The Musgrave Manifesto
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My tweed suit from Magee 1866
Wednesday, February 24th, 2016
This year the Irish weaver and clothing company Magee celebrates its 150th anniversary. Based in Donegal Town, County Donegal on the west coast of Ireland, the business – now styling itself Magee 1866 – has been controlled by the Temple family for more than 100 years.
One of my favourite suits is the three-piece made-to-measure tweed suit that Patrick Temple (a fourth-generation cloth enthusiast) organised for me, ably assisted by Jennifer McClay in the Personal Tailoring office in Donegal.
The joy of made-to-measure is getting a basic pattern slightly tweaked to fit one’s measurements. I love the pattern, colour and texture of the Magee-woven tweed, which weighs in at a cosy 500gms (17.6 ounces). It’s what I call a proper cloth and one best suited to a decidedly cool day.
The multicoloured windowpane check and the grey ground allows lots of play with pattern and textures. In these pictures I am wearing a Drake’s cotton shirt and a Drake’s cashmere tie. The retail price for the suit is around £840. Highly recommended.
Harris Tweed coats for one man and his dog
Monday, February 1st, 2016
In search of a new winter coat, I decided it was time for something in Harris Tweed. As it turned out, my dog Jimmy the lurcher got a new coat to match mine too, courtesy of bespoke tailor Timothy Everest and the talented team at his atelier in Elder Street, Spitalfields.
Tim and I have long been mates and I was pleased he wrote the foreword to the second edition of Sharp Suits. Handling the design and cutting for my bespoke jacket was Fred Neiddu, who had created my grey flannel suit when working at Meyer & Mortimer on Sackville Street.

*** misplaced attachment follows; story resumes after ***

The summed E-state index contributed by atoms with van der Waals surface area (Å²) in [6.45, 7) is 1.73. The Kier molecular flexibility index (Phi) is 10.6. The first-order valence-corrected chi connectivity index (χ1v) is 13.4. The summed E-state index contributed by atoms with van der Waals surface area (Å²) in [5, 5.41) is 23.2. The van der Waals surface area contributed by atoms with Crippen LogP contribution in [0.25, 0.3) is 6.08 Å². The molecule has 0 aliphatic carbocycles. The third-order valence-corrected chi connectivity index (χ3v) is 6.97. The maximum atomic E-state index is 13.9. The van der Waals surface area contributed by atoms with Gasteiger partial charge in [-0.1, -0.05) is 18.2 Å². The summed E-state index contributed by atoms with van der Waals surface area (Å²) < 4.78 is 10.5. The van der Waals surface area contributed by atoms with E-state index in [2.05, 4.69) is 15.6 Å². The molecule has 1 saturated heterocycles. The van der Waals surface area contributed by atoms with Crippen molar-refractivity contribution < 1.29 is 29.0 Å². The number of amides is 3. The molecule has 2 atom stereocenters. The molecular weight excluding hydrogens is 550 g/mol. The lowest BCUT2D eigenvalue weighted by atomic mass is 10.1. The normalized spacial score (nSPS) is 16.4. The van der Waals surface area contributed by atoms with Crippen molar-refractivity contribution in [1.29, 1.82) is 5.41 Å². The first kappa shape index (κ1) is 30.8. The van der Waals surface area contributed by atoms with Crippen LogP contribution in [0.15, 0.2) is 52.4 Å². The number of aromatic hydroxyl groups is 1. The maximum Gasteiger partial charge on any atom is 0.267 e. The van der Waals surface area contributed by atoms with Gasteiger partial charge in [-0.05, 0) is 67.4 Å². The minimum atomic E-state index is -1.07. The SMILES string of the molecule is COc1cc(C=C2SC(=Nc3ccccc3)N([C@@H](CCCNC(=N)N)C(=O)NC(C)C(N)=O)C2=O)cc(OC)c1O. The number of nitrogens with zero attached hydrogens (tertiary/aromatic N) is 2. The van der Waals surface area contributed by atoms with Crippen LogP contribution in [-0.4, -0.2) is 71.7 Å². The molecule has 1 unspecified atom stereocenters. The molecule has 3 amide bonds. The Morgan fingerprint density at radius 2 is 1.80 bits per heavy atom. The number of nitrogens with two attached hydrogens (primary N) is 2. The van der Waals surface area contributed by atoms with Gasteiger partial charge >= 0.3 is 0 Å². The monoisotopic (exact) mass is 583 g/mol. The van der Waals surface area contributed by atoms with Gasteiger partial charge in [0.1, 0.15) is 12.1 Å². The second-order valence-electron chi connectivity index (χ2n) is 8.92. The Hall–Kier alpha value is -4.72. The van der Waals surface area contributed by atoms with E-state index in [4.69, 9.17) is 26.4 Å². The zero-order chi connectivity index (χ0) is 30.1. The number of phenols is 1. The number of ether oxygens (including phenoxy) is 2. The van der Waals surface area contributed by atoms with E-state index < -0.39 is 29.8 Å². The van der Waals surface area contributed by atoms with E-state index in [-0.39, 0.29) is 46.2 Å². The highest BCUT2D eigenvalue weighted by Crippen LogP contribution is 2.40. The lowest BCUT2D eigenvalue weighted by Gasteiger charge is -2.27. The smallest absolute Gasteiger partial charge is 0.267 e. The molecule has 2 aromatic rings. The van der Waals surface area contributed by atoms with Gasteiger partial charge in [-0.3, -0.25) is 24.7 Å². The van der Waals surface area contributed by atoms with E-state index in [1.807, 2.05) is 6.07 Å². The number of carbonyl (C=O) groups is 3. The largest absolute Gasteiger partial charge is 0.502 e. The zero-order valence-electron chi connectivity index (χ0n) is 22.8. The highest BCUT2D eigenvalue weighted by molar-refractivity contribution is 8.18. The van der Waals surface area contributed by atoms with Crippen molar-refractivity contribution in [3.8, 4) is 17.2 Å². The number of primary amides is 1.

For this project we devised a hybrid of a jacket and coat, taking elements from a trad country field coat and the bellows pockets from a 1960 combat jacket of mine. One of the joys of bespoke tailoring is creating something unique.
We were using a bottle green Harris Tweed from the Harris Tweed Hebrides mill as the main cloth, augmented by a lichen-coloured version that would be used for highlights, such as the under collar and the underflaps and vents of the bellows pockets. I had visited the mill in 2012, so I was particularly pleased get some of the excellent cloth at long last, courtesy of creative director Mark Hogarth.
It is hard to exaggerate just how much work goes on in a bespoke jacket that is not seen in the finished item, but a lot of it was on show at the first fitting stage.
Tim popped in to check on progress. I was very pleased with how this garment developed. Comfortable, practical, really warm and unique. With the yellowy Harris Tweed left over Fred made me a cap. With the rest he was going to make me a vest, but I decided instead that Jimmy the lurcher should have a matching coat. Like mine, Jimmy’s was made by Annika Caswell, expert coat maker at Timothy Everest, who put an amazing amount of love and attention to this unusual order – just look at the quilted lining.
In town or in country, Jimmy and I make a smart couple, even if I say so myself.
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